Are you broke and in need of some extra cash? Are you having trouble looking for a job? Well you are looking at the right article! This article will provide tips and tricks on how you can get a campus job and maintain it while being a student. Read More

Washrooms at York: A Survival Guide

Written by Alex Colle

Today, I have a confession to make. I am ashamed that I have not come to you all earlier, but I want you to know that it was a difficult decision to finally be honest. Okay, here it is:

For years I’ve kept several secrets from my family, friends, and even you. Yes, YOU: the first-year student.

“How could you do such a thing, Alex?!”

Well, it was a selfish thing to do, and completely for my own benefit. It’s going to be even more difficult to tell you what the secret is, but I’m going to do it anyway because I care about my job as a Student Ambassador and Mentor for the Department of Theatre.

I am ready to tell you. Here it is: Read More

Self Care 101

Written by Laura Clark

Hi there, friend. I think it’s time that we had a little chat. I can see you’re working extremely hard, and I think that’s great. Don’t forget you need to take a break sometimes, too. I know, I know, you don’t have time for a break. Who does, really? I’m here to tell you that you deserve breaks and you deserve to take care of yourself. Read More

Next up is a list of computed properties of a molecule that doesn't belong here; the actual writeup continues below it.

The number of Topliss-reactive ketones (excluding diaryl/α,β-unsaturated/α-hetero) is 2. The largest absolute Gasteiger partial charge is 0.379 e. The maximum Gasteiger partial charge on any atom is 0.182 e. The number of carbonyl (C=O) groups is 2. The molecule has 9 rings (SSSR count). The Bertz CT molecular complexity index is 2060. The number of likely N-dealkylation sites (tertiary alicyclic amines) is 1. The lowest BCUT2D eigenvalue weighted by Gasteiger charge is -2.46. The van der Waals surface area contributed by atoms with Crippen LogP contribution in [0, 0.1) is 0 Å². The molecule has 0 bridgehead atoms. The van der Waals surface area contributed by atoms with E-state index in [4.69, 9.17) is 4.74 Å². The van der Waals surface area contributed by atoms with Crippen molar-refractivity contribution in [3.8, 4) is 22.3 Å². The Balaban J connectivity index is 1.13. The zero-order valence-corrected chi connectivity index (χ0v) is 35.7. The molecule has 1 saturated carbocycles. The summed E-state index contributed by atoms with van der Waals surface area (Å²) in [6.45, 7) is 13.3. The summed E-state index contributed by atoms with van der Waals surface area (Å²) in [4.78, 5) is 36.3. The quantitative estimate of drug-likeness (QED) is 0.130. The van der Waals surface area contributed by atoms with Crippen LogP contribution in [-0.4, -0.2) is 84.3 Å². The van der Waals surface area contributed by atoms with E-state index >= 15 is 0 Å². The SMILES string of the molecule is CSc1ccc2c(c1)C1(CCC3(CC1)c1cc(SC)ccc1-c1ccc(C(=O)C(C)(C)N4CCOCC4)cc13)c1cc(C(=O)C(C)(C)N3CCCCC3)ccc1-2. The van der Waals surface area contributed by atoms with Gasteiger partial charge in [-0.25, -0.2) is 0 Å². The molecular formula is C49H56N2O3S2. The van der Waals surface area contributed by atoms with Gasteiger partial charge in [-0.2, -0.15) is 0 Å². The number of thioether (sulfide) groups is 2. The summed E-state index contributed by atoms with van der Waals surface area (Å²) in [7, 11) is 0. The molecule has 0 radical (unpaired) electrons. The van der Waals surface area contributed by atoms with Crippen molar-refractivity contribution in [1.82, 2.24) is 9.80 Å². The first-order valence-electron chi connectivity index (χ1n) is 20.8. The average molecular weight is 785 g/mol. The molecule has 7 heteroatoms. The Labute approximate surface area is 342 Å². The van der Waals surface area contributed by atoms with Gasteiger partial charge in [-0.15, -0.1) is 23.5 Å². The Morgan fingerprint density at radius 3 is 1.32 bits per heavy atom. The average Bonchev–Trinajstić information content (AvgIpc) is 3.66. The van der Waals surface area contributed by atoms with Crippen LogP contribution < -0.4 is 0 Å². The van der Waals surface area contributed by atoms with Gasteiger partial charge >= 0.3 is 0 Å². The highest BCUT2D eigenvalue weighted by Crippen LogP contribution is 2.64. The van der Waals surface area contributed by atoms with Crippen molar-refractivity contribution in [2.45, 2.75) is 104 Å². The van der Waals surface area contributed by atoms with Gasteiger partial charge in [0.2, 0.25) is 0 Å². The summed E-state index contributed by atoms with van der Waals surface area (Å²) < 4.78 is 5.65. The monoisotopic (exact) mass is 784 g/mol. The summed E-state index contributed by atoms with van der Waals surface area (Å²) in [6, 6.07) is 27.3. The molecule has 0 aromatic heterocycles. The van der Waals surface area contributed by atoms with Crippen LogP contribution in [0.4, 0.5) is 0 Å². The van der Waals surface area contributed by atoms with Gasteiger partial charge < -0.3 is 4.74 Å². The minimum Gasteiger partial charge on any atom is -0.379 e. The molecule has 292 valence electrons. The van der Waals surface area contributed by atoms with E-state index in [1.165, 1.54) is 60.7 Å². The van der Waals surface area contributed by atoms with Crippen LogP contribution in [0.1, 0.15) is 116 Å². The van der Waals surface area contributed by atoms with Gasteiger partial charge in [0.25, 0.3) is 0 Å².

When Is Stress Not Good For You?

Written by Laura Clark

There are both positive and negative effects of stress. Some of the positive effects of stress are: being a motivator, challenging you to push your limits, encouraging personal growth, and improving time management skills. The important thing about positive stress is that it doesn’t leave a lasting negative impact on your body, and that it is a continuous cycle, not a continuous state. Constant high stress levels take more of a toll on your body, which weaken your immune system (making you sick more often, and leaving you more ill when you do get sick), and can have a long-term impact on your health over time.

Read More